Long story short, I'm re-writing the character creation chapter right now, and it's getting a lot clearer and simpler all the time.
Your Patreon sponsorship reduces the time I have to spend poking through the trash bin of the gig economy looking for scraps. Less dumpster diving means more game writing!
Since people seemed to like last week's Dumb Table, and since I've got jujitsu chauffeur duty soon, I'm going to do another one this week. There's been a little forward momentum on Cinemechanix in the last few days, so hopefully I'll get back to the design journal next week. Just like last week, I'm going to link the Wikipedia entries so you can read them for yourself and figure out the best way to fit the character into your game. Most of these characters fall into the "colorful eccentrics" but some may just serve as conduits for introducing conspiracies, magic, fringe science, and other wierdness.
1. Charles Fort
6. Jack Parsons
9. Hetty Green
10. Jesco White
11. Speedy Atkins
12. Phoenix Jones
14. Kim Philby
15. Jon Ronson
16. Alan Moore
17. Vermin Supreme
18. Hasil Adkins
19. Utah Phillips
It's been a while since I did a dumb table, so that's what I'm going to do this week. Swiping characters from history and folklore is a common trope in RPGs (I'm pretty sure that Rasputin was a vampire, a werewolf, AND a mage in the original World of Darkness), partly because it can save the GM a lot of time. You can use these characters in their traditional context, transport them to your game setting via time travel or magic or immortality, or file the serial numbers off and create new characters inspired by them. I'll include Wikipedia links for each one if you need to do further research before plugging them into your game.
2. Stagger Lee
4. Sawney Bean
10. Hassan-i Sabbah
11. Mad King Ludwig
12. Lucky Luciano
13. J. Edgar Hoover
14. Mike Fink
15. Baron Samedi
16. Sack Man
17. Mock Duck
19. Allan Pinkerton
20. Gilles de Rais
Prove you're one of the good guys by supporting me on Patreon!
Things are slow on the Cinemechanix front this week. so let's do one of those blogs where I sketch out a one-shot adventure using my handy One Shot Generator Script (adapted from some of the tables in The Book of Dumb Tables and its sequel). As always, I have two options, since each Book of Dumb Table had a different way generating random one shots. My choices are:
The PCs are legendary heroes who work as space pirates who are opposed by Nazis.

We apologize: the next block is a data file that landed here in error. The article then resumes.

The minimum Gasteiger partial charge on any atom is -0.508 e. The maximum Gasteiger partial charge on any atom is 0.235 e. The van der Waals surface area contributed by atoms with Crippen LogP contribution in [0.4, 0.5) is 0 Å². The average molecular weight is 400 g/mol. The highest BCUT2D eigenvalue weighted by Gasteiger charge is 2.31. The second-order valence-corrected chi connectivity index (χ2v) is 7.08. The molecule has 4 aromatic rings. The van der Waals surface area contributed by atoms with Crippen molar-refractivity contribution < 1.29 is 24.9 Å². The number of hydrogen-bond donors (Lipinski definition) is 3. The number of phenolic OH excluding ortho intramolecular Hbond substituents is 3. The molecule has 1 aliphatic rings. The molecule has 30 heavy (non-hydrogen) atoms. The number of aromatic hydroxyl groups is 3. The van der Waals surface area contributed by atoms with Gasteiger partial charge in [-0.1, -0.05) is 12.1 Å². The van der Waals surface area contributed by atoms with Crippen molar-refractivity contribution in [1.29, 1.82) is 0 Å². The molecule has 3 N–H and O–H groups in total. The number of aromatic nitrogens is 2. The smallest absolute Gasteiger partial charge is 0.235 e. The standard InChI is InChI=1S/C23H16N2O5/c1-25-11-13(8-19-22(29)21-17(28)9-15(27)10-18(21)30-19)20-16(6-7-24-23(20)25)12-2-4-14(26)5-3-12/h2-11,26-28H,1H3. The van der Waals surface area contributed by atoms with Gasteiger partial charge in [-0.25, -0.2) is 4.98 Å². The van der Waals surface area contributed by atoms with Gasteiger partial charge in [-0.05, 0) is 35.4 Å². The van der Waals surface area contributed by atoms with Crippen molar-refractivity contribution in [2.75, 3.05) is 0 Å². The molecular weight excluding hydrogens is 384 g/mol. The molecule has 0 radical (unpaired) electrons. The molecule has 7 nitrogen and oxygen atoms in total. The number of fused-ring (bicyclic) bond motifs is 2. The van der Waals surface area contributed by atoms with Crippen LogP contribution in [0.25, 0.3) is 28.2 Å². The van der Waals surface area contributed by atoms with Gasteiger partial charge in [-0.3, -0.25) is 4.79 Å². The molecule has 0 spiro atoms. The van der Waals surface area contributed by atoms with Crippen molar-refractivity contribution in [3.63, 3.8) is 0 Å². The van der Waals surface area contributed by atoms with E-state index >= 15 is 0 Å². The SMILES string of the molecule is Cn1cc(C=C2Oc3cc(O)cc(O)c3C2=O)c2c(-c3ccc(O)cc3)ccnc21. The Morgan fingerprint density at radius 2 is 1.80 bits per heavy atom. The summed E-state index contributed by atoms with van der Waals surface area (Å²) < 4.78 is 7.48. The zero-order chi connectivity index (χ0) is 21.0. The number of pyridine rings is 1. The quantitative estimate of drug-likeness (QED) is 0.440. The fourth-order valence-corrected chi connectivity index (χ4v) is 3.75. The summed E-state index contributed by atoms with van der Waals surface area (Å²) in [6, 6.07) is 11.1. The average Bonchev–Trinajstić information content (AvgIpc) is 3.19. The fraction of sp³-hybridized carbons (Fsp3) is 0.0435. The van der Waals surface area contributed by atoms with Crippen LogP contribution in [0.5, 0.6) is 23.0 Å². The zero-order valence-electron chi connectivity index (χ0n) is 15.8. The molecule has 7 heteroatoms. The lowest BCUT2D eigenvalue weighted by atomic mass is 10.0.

A Western version of Die Hard as directed by George Lucas.
I usually tend toward option 2 when I do these things (which makes sense given that I'm the one who came up with the tables for the original 2nd formula), and Die Hard in a silver mine or something does have a certain appeal, but the first one has space Nazis, so we're doing space Nazis. "Legendary heroes" might sound vague, but here at One Hex Tower it's the "line" name we use for books like The Adventures of Sindbad, GILGAMESH!, and Beowulf vs. Grendel; so basically mythological characters.
When humanity finally abandoned Earth, they assumed they were done with Nazis. The 8th Reich had fallen nearly three generations earlier and even the Nazis who'd extended their lives through scientific means were thought to have been killed when South America was obliterated during the Coffee Wars. But Nazis are like herpes, and right now the 13th Reich controls most of the developed planets in the Sol II system. There is a resistance in the form of both clandestine groups on the central planets and ragged bands of rebels hiding out on desolate chunks of rock on the outskirts of the systems.
Second only to the Nazis' persistence is their tendency to dabble in occultism-tinged fringe science. From turning elite SS soldiers into actual werewolves to building an army of cybernetically enhanced super-apes to the tantric supercomputer that gave rise to Der RoboFuhrer, there's nothing that Nazi scientist won't try. One such experiment involved using DNA samples obtained from ancient Terran artifacts to clone the greatest heroes from Earth's past. The experiment worked, but the Nazis didn't count on was the heroes climbing out of the vats with their full memories intact and very little appreciation for the tenets of National Socialism. They promptly escaped from a maximum security laboratory facility to the frontier planets. Today, still wanted by the Nazis, they make their living as smugglers and soldiers of fortune on the outer edges of the galaxy. If you're in trouble, if nobody else can help, and if you can find them, maybe you can hire the Argonauts.